Parents' Guide to


By Joyce Slaton, Common Sense Media Reviewer

age 15+

Brilliant teen series is destined for immortality.

TV Apple TV+ Drama 2019
Dickinson Poster Image

A Lot or a Little?

What you will—and won't—find in this TV show.

Community Reviews

age 13+

Based on 7 parent reviews

age 16+

Not what I expected

It started so well but a few minutes into the show, my 13 year old, my husband, and I watched a young girl climaxing during oral sex. Aaaaawkward!!!! I liked that they were making it modern - more accessible - but after Dickinson full on tongue kissed her soon to be sister-in-law, and then her Dad humiliated and denigrated her in front of her family I knew this was more about shock value than the clever and nuanced story it could have been. Shame. 10 seconds later we switched the channel.

This title has:

Too much sex
Too much drinking/drugs/smoking
5 people found this helpful.
age 17+

Oral sex alert

I can’t believe this received such a young age rating. 11 minutes into the first episode and it is pretty clear that a boy is giving a girl oral sex in a barn. Even though no skin is shown, there is no way to mistake what is happening. I feel this content is inappropriate and it showed that’s not rated R. I can’t believe no one has commented on this yet. Even my daughter also said the acting was bad and it felt like they were acting. Don’t waste your time.

This title has:

Too much sex
4 people found this helpful.

Is It Any Good?

Our review:
Parents say (7 ):
Kids say (20 ):

Destined to take its place amongst such teen TV classics as My So-Called Life and Freaks and Geeks, this series is fresh, original, gorgeously loopy -- and absolutely enchanting. Hailee Stanfield makes a mesmerizing Emily Dickinson, all hemmed-in outsize longings in an era when women weren't supposed to feel such things, particularly for same-sex best friends engaged to one's brother. But Sue and Emily have an undeniable spark, and watching them inhabit one of the most joyful queer relationships ever depicted on the small screen is one of Dickinson's distinct delights. When Sue and Emily don a dead acquaintance's male clothing to sneak into a no-women-allowed Amherst lecture, the two are so electrically happy to experience a few moments of freedom together that they dance around the room, elated. "Why would men want to bar women from learning?" wonders Sue. "Maybe they're afraid if we figure out how the world works, we'll take over," returns Emily.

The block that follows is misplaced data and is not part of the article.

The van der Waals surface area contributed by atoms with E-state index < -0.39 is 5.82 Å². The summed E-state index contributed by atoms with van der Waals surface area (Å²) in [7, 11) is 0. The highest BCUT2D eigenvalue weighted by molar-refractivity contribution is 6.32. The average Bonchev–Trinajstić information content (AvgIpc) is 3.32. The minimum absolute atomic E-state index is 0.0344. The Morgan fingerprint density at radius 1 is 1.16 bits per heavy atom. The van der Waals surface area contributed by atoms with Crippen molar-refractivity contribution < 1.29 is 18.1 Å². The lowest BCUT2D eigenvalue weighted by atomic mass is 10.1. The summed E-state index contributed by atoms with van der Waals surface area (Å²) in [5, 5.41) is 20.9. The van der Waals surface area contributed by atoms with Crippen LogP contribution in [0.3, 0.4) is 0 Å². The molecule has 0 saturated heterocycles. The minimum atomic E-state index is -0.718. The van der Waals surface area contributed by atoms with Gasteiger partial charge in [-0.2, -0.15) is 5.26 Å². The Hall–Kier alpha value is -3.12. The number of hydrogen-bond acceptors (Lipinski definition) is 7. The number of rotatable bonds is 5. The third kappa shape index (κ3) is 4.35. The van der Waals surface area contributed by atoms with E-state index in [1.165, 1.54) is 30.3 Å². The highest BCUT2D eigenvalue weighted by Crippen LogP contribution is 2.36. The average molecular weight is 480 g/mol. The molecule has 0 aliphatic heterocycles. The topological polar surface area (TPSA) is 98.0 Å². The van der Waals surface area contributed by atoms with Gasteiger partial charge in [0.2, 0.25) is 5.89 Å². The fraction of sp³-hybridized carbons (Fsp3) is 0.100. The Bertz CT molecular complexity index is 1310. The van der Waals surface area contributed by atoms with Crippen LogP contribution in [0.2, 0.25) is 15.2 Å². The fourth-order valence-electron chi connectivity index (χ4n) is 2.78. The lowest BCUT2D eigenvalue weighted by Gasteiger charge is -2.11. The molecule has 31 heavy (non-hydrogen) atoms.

Later, what they learn about volcanoes in said lecture comes back to bear, as Sue tells Emily that she can relate to that kind of earth-shattering explosion -- and shows her, in a transcendently sexy scene that depicts Emily having her first orgasm. Didn't expect that in a drama about Emily Dickinson, did you? The teens of Dickinson talk to each other in modern speech ("What up, Emily?"), they throw a riotous house party with opiates, makeout sessions, and twerking, and they're rebellious and bursting with energy in a way that feels genuine. We all know how Emily's story is going to turn out -- she died a recluse with a trunk full of poetry no one even knew she was writing -- but it sure is a delight to meet her as a teen with her whole life ahead of her.

TV Details

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